An Overview of the Benefits of Early Reader Books
Discover the benefits of early reader books, how they promote a love of reading and are invaluable to children’s reading development.
Early Reader Books
Early reader books are a fast-growing genre written to support children in their reading development. They bridge the gap from picture books to chapter books and help children become independent readers. They also promote confidence and a love of reading. You may know this type of book as young fiction, first steps, junior fiction, easy readers, beginning chapter books or just-right books.
When I first used early chapter books in my classroom, they were formulaic and a little predictable. Now there is a huge choice with interesting plots, well-rounded characters and varying difficulties.
Benefits of Early Reader Books
Easy reader books establish confidence and independent reading habits with engaging, simple stories and limited pages. Short chapters encourage the reader to focus on the plot and comprehension. Familiar series and characters build independence when choosing books.
1. Characteristics of Early Reader Books
Children will find similar characteristics across the range of early chapter books.
- Layouts to support newly independent or struggling readers.
- Built around a particular character or genre.
- Short stories with predictable text becoming more complex as the difficulty increases.
- Storylines that encourage comprehension.
- Specific sight words and repetition of text.
- Short chapters and paragraphs promoting a sense of achievement.
- White space between paragraphs and chapters.
- Familiar characters from picture fiction, movies and tv series.
2. Importance of the Illustrations in Early Reader Books
Illustrations are a crucial element of beginning chapter books. They support the understanding of plot and mood while keeping the reader engaged. Images become part of the storytelling and add to the sometimes limited text of early chapter books. Illustrations also help the reader:
- develop analytical reading skills.
- understand setting, characters and emotions.
- support the decoding of unknown vocabulary.
3. Themes of Early Reader Books
Children take comfort in the themes of easy reader books particularly once they find their favourite genre and characters. A common theme is for characters to overcome obstacles along with a resolution. Here are some other common themes:
- Lead characters involved in everyday, often funny, scenarios.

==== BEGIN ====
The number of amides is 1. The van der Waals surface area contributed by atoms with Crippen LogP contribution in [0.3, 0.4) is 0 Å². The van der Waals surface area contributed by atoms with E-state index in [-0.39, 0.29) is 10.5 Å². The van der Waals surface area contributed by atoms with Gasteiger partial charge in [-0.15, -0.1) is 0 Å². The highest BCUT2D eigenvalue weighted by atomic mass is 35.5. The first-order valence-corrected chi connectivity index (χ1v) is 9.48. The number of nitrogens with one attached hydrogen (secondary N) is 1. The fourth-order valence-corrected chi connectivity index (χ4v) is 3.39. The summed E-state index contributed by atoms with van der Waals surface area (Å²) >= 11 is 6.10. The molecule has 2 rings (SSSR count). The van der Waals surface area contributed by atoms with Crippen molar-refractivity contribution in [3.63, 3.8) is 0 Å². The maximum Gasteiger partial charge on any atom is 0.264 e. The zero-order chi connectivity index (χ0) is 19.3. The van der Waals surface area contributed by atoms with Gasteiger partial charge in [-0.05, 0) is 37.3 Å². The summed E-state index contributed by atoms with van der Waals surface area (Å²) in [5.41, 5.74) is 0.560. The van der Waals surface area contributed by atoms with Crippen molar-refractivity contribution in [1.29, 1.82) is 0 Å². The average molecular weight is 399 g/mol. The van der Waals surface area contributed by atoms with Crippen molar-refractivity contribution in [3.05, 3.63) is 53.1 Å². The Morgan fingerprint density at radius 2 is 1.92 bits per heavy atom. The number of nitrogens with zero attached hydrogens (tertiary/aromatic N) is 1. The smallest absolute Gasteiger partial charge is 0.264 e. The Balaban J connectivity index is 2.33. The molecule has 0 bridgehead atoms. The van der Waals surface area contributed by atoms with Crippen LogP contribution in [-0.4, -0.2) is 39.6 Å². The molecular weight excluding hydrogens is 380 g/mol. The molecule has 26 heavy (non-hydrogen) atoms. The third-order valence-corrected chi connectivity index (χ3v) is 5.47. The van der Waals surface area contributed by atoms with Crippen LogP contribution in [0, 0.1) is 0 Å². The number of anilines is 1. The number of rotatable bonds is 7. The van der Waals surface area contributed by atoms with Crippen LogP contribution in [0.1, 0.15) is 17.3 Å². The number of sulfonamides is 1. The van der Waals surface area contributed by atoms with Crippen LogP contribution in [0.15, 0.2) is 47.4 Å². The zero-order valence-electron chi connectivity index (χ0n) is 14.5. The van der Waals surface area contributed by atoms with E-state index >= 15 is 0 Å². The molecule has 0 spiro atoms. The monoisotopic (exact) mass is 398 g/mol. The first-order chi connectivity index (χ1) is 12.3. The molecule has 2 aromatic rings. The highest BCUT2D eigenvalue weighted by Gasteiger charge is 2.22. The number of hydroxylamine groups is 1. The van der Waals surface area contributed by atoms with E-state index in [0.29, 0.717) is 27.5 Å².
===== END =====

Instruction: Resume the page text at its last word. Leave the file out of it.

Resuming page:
- Characters learning to cope in difficult situations and being empowered.
- Humorous, silly, mischievous and surprising storylines.
- Animals who offer support and comfort to human characters.
- Characters dealing with family relationships and issues in sensitive or funny ways.
- Make-believe and unrealistic situations allowing the reader to enter a fantasy world.
4. Recommending Early Reader Books to Students and Parents
It is easy for children to get stuck on a particular series and be reluctant to move onto something new. As a teacher or school librarian, you are well placed to advise students.
A good starting point is teaching your students how to select their own books. You can find more information on choosing books independently here.
Try asking the following questions to help your students take risks with their book choices and think about new reading options.
- Who are your favourite characters and authors?
- What are your favourite book genres?
- What is your favourite book series?
- Have you tried a graphic novel or a nonfiction early chapter books?
- Have you asked your teacher, school librarian or friends for recommendations?
- Do you prefer reading books with animals or people as the main character?
Early reader books are a wonderful tool to help children become independent readers. Choosing a book from a familiar series makes reading less stressful and encourages them to choose what to read next. They provide comfort for children before branching into chapter books.
While there is a large and growing variety of easy reader books, not all are suitable for every reader. This is down to how different publishers level books. If you are interested, I will post an article on different levelling systems and how you can convert from one system to another.
You can find more details about helping choose a just-right book independently in the post How to Choose the Perfect Just-Right Book.
I want to share a resource to help you find quality early reader books. Every year the Geisel Award awards authors and illustrator of beginner readers. You can search the American Library Association (ALA) website for previous winners. It is also a good place to find the names of authors who write beginning chapter books.
What are your thoughts on early chapter books? Do you use them or do you only use books from reading schemes such as DRA, Oxford Reading Tree or PM Benchmarks?
I would love to hear more about how you use early reader books in the classroom or library. Hit the comments below!